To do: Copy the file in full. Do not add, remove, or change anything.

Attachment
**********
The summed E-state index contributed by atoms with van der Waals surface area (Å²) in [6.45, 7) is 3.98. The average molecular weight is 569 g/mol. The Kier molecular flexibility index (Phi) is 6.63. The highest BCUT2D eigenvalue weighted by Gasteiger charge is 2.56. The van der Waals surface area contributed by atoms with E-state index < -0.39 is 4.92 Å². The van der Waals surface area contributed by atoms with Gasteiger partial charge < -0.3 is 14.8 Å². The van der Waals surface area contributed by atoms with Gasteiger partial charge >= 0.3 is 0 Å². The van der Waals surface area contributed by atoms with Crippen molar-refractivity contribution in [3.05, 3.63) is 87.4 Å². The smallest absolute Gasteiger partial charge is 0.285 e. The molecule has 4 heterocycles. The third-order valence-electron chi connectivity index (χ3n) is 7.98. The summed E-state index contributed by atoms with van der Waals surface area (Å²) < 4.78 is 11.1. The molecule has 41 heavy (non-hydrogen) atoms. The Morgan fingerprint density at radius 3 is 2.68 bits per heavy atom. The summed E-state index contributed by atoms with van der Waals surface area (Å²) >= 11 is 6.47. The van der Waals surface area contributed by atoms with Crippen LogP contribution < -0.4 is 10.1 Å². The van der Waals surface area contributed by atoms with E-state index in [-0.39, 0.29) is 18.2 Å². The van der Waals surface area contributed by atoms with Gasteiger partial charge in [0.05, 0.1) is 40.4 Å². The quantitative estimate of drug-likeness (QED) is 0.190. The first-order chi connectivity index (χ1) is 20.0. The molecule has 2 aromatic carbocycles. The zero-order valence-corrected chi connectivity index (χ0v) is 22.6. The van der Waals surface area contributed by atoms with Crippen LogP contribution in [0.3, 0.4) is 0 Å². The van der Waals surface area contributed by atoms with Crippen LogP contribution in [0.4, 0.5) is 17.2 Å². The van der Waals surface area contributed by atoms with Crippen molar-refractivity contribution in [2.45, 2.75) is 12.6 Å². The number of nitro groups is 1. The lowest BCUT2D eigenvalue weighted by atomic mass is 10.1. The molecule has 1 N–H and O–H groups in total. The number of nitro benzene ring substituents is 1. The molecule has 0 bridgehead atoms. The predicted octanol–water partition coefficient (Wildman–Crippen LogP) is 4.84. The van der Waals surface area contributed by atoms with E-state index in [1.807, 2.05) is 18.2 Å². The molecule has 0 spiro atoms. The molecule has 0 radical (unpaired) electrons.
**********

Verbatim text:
The summed E-state index contributed by atoms with van der Waals surface area (Å²) in [6.45, 7) is 3.98. The average molecular weight is 569 g/mol. The Kier molecular flexibility index (Phi) is 6.63. The highest BCUT2D eigenvalue weighted by Gasteiger charge is 2.56. The van der Waals surface area contributed by atoms with E-state index < -0.39 is 4.92 Å². The van der Waals surface area contributed by atoms with Gasteiger partial charge < -0.3 is 14.8 Å². The van der Waals surface area contributed by atoms with Gasteiger partial charge >= 0.3 is 0 Å². The van der Waals surface area contributed by atoms with Crippen molar-refractivity contribution in [3.05, 3.63) is 87.4 Å². The smallest absolute Gasteiger partial charge is 0.285 e. The molecule has 4 heterocycles. The third-order valence-electron chi connectivity index (χ3n) is 7.98. The summed E-state index contributed by atoms with van der Waals surface area (Å²) < 4.78 is 11.1. The molecule has 41 heavy (non-hydrogen) atoms. The Morgan fingerprint density at radius 3 is 2.68 bits per heavy atom. The summed E-state index contributed by atoms with van der Waals surface area (Å²) >= 11 is 6.47. The van der Waals surface area contributed by atoms with Crippen LogP contribution < -0.4 is 10.1 Å². The van der Waals surface area contributed by atoms with E-state index in [-0.39, 0.29) is 18.2 Å². The van der Waals surface area contributed by atoms with Gasteiger partial charge in [0.05, 0.1) is 40.4 Å². The quantitative estimate of drug-likeness (QED) is 0.190. The first-order chi connectivity index (χ1) is 20.0. The molecule has 2 aromatic carbocycles. The zero-order valence-corrected chi connectivity index (χ0v) is 22.6. The van der Waals surface area contributed by atoms with Crippen LogP contribution in [0.3, 0.4) is 0 Å². The van der Waals surface area contributed by atoms with Crippen LogP contribution in [0.4, 0.5) is 17.2 Å². The van der Waals surface area contributed by atoms with Crippen molar-refractivity contribution in [2.45, 2.75) is 12.6 Å². The number of nitro groups is 1. The lowest BCUT2D eigenvalue weighted by atomic mass is 10.1. The molecule has 1 N–H and O–H groups in total. The number of nitro benzene ring substituents is 1. The molecule has 0 bridgehead atoms. The predicted octanol–water partition coefficient (Wildman–Crippen LogP) is 4.84. The van der Waals surface area contributed by atoms with E-state index in [1.807, 2.05) is 18.2 Å². The molecule has 0 spiro atoms. The molecule has 0 radical (unpaired) electrons.